The Future. Los Angeles Superior Court Judge Carolyn Kuhl refused to dismiss a series of product liability lawsuits brought by hundreds of government officials and parents of minors against Meta, TikTok, Snap, and Google. That’s surely making Silicon Valley sweat, opening the industry up to the same type of multi-billion dollar settlements that kneecapped Big Tobacco and Big Pharma. While a jury will ultimately decide the outcome of the cases on this level, expect the lawsuits to update their way to the Supreme Court.
Big Tech is on the path to getting a big slap on the wrist.
- The heart of the lawsuit is a “public nuisance theory” that purports the design of social platforms, not just the hosted third-party content, has a negative impact on kids.
- That includes TikTok’s continuous scrolling feature and the inability to turn off autoplay on videos, Instagram’s filters and lenses that amplify body image issues, and every platform’s lack of robust parental controls.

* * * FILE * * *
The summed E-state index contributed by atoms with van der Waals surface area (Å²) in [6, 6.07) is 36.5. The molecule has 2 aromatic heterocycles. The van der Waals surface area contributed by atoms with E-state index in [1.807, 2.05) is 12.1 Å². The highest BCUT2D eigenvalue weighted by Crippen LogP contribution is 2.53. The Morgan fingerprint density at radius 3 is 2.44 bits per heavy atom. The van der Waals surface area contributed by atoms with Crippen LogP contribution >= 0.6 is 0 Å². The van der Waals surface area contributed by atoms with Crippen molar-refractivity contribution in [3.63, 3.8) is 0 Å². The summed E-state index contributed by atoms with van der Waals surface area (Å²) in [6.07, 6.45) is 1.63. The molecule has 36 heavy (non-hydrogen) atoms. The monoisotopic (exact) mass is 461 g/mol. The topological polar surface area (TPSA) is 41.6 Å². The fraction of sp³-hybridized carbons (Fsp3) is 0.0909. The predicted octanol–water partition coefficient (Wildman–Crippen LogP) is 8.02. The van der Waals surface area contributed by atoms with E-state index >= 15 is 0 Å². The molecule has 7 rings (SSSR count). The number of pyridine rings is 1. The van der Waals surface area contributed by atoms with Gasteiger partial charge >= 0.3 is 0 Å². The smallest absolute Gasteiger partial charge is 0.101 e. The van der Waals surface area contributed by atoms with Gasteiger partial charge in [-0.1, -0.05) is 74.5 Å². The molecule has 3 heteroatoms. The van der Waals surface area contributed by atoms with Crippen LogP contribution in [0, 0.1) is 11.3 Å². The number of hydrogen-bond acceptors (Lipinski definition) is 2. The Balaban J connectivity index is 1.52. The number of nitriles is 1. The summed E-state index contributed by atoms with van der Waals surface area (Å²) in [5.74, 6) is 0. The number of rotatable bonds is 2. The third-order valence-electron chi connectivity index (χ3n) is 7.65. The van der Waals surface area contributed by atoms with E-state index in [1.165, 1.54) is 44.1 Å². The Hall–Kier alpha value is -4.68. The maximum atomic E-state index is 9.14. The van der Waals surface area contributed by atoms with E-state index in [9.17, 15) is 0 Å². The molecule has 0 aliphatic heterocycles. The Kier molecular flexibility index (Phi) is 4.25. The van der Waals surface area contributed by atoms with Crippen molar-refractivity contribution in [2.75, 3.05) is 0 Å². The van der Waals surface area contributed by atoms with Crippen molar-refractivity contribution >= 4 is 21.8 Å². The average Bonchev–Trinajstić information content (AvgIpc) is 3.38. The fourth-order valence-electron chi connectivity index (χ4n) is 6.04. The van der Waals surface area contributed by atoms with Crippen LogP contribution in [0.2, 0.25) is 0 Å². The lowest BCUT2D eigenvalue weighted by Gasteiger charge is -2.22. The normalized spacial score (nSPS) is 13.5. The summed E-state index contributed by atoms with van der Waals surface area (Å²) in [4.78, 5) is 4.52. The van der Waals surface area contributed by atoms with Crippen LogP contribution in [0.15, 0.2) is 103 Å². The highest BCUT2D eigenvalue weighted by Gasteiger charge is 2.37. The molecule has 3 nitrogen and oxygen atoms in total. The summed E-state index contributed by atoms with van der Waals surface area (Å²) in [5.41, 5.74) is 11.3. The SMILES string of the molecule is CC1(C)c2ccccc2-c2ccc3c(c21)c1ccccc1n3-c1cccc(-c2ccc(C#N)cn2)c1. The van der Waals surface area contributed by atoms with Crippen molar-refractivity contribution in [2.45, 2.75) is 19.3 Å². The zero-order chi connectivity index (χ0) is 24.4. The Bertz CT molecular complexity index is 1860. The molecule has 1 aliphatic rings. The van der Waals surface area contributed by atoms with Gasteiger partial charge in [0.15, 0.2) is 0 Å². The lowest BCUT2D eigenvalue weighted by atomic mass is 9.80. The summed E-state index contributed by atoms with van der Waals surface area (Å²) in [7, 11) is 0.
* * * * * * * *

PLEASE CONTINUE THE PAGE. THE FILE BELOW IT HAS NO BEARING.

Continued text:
- She also points out Meta’s own buried research on how Instagram’s UX harms teen mental health.
By letting the lawsuits advance, Judge Kuhl is defining the limits of Section 230 — the legal shield that protects platforms from being liable for the content hosted on them. When the “provider manipulates third-party content in a manner that injures a user,” Section 230 no longer applies. She called the allegedly addictive features “defective design.”
Kuhl even refers to a federal lawsuit that said Snap could be liable for damages after a speedometer feature on the app potentially encouraged speeding and contributed to a fatal crash.
Unfortunately, the consequences may be in the code.